BOSTON – On March 12, the United States reached a civil settlement with the Shaughnessy-Kaplan Rehabilitation Hospital (doing business as Spaulding Rehabilitation Hospital for Continuing Medical Care North Shore, or “Spaulding”), resolving allegations that it inappropriately billed Medicare for certain days of patient care in violation of Medicare’s “midnight rule.”
Spaulding has agreed to pay $91,800 to settle the allegations against it. This settlement resolves a civil lawsuit under the qui tam, or whistleblower, provisions of the False Claims Act, which allow private citizens to bring civil actions on behalf of the United States and share in any recovery.
The United States contended that Spaulding billed Medicare for days on which patients left the facility before midnight, in violation of the midnight rule which authorizes Medicare reimbursement only when a patient remains in the nursing facility through midnight on a given day. The investigation revealed that, over a period of years, Spaulding would sometimes transfer patients temporarily to the care of other medical providers before midnight, but still bill Medicare for the preceding day’s stay at Spaulding.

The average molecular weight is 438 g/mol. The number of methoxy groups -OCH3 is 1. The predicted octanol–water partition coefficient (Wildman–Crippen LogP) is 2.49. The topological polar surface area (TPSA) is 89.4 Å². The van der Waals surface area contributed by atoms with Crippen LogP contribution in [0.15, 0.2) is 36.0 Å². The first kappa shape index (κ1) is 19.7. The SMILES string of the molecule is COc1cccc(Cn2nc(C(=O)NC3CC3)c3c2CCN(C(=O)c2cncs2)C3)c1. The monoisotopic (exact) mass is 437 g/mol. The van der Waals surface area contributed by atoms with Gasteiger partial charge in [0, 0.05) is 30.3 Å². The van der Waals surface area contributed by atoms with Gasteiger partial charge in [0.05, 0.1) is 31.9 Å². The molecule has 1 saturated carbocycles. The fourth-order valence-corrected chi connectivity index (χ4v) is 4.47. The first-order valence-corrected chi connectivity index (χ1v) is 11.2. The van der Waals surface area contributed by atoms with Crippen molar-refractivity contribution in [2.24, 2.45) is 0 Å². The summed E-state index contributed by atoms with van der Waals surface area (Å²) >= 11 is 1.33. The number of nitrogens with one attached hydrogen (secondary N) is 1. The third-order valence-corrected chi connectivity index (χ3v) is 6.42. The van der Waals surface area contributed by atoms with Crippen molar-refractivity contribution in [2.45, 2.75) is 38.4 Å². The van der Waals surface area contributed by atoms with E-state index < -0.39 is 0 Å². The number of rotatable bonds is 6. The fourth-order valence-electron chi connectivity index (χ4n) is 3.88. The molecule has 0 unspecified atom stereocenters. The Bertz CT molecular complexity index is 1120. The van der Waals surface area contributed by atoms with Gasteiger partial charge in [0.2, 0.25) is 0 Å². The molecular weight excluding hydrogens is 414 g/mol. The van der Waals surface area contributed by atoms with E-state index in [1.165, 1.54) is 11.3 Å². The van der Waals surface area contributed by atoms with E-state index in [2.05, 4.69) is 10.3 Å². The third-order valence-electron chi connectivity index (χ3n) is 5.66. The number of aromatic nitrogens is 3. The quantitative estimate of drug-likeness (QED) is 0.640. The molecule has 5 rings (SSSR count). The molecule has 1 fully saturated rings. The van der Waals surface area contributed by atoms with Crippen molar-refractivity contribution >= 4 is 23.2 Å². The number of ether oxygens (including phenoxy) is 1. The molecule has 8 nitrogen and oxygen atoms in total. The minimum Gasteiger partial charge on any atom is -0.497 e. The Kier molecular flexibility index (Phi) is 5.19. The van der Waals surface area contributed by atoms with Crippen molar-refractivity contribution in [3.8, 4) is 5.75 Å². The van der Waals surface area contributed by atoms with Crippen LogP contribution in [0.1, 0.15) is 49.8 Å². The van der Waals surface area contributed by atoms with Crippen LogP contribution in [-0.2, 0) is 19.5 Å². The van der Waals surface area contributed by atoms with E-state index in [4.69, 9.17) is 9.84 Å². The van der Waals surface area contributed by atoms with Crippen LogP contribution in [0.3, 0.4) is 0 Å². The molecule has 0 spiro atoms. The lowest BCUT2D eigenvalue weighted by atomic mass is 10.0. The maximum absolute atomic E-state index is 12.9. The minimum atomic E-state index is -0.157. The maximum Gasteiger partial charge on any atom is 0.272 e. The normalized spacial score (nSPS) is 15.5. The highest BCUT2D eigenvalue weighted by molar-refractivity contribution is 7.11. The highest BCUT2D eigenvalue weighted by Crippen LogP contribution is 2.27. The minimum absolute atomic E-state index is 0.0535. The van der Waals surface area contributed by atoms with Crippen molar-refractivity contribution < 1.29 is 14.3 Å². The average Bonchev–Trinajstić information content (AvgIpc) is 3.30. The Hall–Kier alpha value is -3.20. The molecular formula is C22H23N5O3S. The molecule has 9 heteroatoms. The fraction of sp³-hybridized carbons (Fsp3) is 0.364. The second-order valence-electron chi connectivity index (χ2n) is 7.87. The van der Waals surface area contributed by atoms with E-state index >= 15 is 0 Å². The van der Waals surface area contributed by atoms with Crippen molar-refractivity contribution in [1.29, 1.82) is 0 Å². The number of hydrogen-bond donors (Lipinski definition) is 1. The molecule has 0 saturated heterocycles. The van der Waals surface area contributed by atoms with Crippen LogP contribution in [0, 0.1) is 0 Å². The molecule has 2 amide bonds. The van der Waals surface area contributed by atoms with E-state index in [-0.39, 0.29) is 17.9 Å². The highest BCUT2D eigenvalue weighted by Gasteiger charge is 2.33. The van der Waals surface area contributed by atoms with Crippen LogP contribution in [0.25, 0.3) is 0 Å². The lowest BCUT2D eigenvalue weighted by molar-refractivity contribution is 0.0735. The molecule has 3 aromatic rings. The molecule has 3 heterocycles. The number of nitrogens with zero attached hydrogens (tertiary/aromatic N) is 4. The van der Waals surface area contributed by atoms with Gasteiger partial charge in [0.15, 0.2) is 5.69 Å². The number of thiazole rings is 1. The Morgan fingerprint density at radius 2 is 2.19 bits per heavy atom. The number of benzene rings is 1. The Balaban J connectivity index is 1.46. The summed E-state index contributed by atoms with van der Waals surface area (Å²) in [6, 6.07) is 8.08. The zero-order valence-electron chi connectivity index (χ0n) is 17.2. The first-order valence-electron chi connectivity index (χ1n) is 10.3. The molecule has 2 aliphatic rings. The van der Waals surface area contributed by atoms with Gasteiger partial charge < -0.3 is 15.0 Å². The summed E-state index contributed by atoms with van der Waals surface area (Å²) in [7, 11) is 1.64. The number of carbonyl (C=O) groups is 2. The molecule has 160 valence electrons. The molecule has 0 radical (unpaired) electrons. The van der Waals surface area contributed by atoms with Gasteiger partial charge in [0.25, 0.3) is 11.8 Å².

“Health care is too important to allow a single dollar to be wasted,” said United States Attorney Carmen M. Ortiz. “We will continue to investigate claims from whistleblowers to ensure that the tax dollars that fund Medicare and Medicaid are properly allocated.”
“Taxpayers and Medicare bargained to pay an honest day’s pay for an honest day’s work,” said Susan Waddell, Special Agent in Charge of the U.S. Department of Health and Human Services Office of Inspector General’s Boston region. “But when hospitals violate that bargain – as the government charged here – our office will aggressively investigate and prosecute.”
U.S. Attorney Ortiz and SAC Waddell made the announcement today. The case was handled by Assistant United States Attorney Brian Pérez-Daple of Ortiz’s Affirmative Civil Enforcement Unit.